When it comes to credit cards, insurance, loans or expenses like hospital costs, consumers make almost all their decisions in the dark. NerdWallet is changing that by building accessible online tools and providing research and experts that can’t be found anywhere else, all to help consumers take back control of their choices in a marketing-driven, trillion-dollar industry. Find out more at www.nerdwallet.com.

The Forties: Staying Focused

Retirement Week continues! Every day we are posting retirement advice from NerdWallet. Read about preparing in your Twenties and Thirties. Today’s focus is on the Forties.

There’s one truism about retirement that has stood the test of time: It’s never too late, or too early, to start saving. Whether fresh out of school or winding down in a career, there are things you can do to successfully prepare your nest egg, as well as places where it’s easy to stumble. Financial institutions such as Vinton County National Bank can help you set up a retirement account  and personalized plan. But it’s up to you to do the heavy lifting throughout the decades.

 

By Cait Klein, NerdWallet

Despite having another twenty years until retirement, it’s time to get more serious. If you’ve been heavy on the investments and stock portfolio, you may want to start pulling back a bit and shifting to more conservative strategies, such as government bonds. One rule of thumb is to subtract your age from 110 and to have the result be the percentage of your savings that’s invested in the stock market. For example, 45-year-olds may want 65 percent of their savings in stocks as opposed to the 80 percent or more that 30-year-olds might want. Consider refinancing your home if there are better rates available. It’s also time to start paying down credit card and other high-interest debts and allocating that money back into your future.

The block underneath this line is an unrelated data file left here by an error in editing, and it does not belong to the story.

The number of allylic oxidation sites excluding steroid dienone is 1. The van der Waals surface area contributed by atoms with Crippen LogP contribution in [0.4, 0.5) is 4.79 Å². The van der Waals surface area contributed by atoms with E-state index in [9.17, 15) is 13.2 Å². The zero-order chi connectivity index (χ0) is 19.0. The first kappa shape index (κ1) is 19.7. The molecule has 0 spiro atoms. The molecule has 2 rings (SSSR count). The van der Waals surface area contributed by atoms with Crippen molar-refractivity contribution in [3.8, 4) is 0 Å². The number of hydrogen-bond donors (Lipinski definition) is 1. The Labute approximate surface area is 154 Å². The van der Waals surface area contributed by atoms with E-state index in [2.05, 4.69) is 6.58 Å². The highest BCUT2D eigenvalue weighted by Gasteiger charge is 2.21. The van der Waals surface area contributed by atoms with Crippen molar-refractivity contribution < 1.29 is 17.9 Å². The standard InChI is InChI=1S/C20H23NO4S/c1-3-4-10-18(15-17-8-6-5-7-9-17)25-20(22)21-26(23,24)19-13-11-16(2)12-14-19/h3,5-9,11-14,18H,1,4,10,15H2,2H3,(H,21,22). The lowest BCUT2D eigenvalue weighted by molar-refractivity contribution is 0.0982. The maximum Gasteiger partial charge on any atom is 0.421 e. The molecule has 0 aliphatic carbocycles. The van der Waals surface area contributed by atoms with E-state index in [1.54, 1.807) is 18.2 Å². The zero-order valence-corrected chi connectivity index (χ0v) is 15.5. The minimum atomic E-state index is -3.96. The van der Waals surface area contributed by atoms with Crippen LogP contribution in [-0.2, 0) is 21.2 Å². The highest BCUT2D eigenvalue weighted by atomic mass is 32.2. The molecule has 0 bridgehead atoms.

Don’t let your current life get in the way of a future one — particularly in your forties. People often take a detour from saving to fund higher education for their children. But doing so could put both generations in financial danger. If you aren’t prepared for retirement, you could be a major burden to your own children, preventing them from establishing savings. It’s important to have three to six months’ living expenses saved in an emergency account to prevent the need to draw on retirement funds in the event of a medical crisis, roof leak or for higher education.

NerdWallet
When it comes to credit cards, insurance, loans or expenses like hospital costs, consumers make almost all their decisions in the dark. NerdWallet is changing that by building accessible online tools and providing research and experts that can’t be found anywhere else, all to help consumers take back control of their choices in a marketing-driven, trillion-dollar industry. Find out more at www.nerdwallet.com.